In addition to working with many small business owners over the years, we are a small business. So, our business attorneys understand all the work and challenges that starting and running a small business present.
For instance, though you have an inspiration for a new venture, you may currently be employed and need to evaluate whether your business plans are affected by any confidentiality, non-compete or work product obligations owed to your employer. Or, you may be in the process of separating and need advice on negotiating the terms of severance.
If you are ready to get going, then you need to decide whether to incorporate or what entity to select — and then take each step to make it happen. But, first, you may need to find out if the corporate and product or service names you would like to use are available for your business.
Right after working through all that you probably want to obtain an Employer Identification Number from the Internal Revenue Service and establish your company bank account. Perhaps, you also need to elect Subchapter S or similar tax treatment.
Next, if you have any key investors, shareholders or partners, then most likely a shareholder, operating or partnership agreement will be in order – depending upon whether you organized as a corporation, limited liability company or partnership. As a condition to negotiating those arrangements, it may be necessary first to put a non-disclosure agreement in order to prevent somebody else from taking your great idea or invention that started you on this path.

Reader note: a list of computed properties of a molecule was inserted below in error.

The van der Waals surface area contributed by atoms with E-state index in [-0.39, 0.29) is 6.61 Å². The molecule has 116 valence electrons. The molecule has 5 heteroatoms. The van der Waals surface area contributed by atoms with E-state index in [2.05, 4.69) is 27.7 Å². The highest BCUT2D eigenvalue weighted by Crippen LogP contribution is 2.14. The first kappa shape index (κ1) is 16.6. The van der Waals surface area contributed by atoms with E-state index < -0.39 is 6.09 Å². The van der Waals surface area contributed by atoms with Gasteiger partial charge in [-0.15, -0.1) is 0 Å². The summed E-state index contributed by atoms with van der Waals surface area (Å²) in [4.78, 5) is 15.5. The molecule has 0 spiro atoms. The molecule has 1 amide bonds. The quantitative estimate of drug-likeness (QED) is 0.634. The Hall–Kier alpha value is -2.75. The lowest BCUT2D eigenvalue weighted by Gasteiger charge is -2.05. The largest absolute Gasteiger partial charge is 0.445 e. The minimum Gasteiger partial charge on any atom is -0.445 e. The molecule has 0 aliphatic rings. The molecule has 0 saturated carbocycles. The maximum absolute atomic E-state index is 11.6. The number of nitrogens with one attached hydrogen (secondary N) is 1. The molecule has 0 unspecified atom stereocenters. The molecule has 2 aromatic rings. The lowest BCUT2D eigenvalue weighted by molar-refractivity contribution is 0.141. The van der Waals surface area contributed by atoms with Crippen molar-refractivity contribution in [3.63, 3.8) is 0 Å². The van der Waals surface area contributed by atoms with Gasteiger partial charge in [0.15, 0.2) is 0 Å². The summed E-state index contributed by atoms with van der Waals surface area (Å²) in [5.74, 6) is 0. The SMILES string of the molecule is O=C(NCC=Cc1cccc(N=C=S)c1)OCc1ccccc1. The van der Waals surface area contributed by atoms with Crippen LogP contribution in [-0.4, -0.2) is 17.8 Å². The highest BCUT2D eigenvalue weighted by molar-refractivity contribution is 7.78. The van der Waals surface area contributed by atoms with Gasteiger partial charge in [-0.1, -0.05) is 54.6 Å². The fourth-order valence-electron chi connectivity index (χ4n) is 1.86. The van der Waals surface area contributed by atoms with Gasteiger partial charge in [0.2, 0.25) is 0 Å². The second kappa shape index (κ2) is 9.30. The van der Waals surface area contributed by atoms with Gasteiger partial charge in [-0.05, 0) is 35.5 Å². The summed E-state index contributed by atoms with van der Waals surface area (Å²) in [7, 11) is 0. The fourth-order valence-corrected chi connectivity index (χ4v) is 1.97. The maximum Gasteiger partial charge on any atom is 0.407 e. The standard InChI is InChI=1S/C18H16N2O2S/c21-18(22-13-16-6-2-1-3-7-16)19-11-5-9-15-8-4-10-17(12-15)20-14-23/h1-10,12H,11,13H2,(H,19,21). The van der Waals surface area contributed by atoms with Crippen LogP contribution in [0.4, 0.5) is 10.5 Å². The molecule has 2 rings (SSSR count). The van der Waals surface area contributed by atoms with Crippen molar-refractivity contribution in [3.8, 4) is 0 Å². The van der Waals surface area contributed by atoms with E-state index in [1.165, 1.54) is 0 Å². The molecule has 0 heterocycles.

With the groundwork out of the way, you probably will be about to step up your dealings with others. For example, you may need to negotiate a lease for some office, retail or industrial space. You may also need to obtain a permit or license to operate your particular type of business.
At some point, you may require some help and engage independent contractors or hire employees. The former may call for an agreement, while the latter will ramp up your tax and payroll burdens and trigger the need for an employee policy manual.
Depending upon your line of business, you are likely to have some important purchasing or sales situations that may demand attention to the terms and conditions of the transactions, especially if they will be repeated often or involve significant amounts or risks. Likewise, if your business entails frequently providing or procuring professional services, then you may need to focus on contractual matters to make sure you get the benefit of your bargain.
Ecton & Shannon, PLLC is prepared to work with you through all of these situations and a multitude of others. And, we will do so in a practical and affordable way, taking your particular preferences and objectives into account. If you are starting a business in Kentucky and need experienced legal advice, contact us today.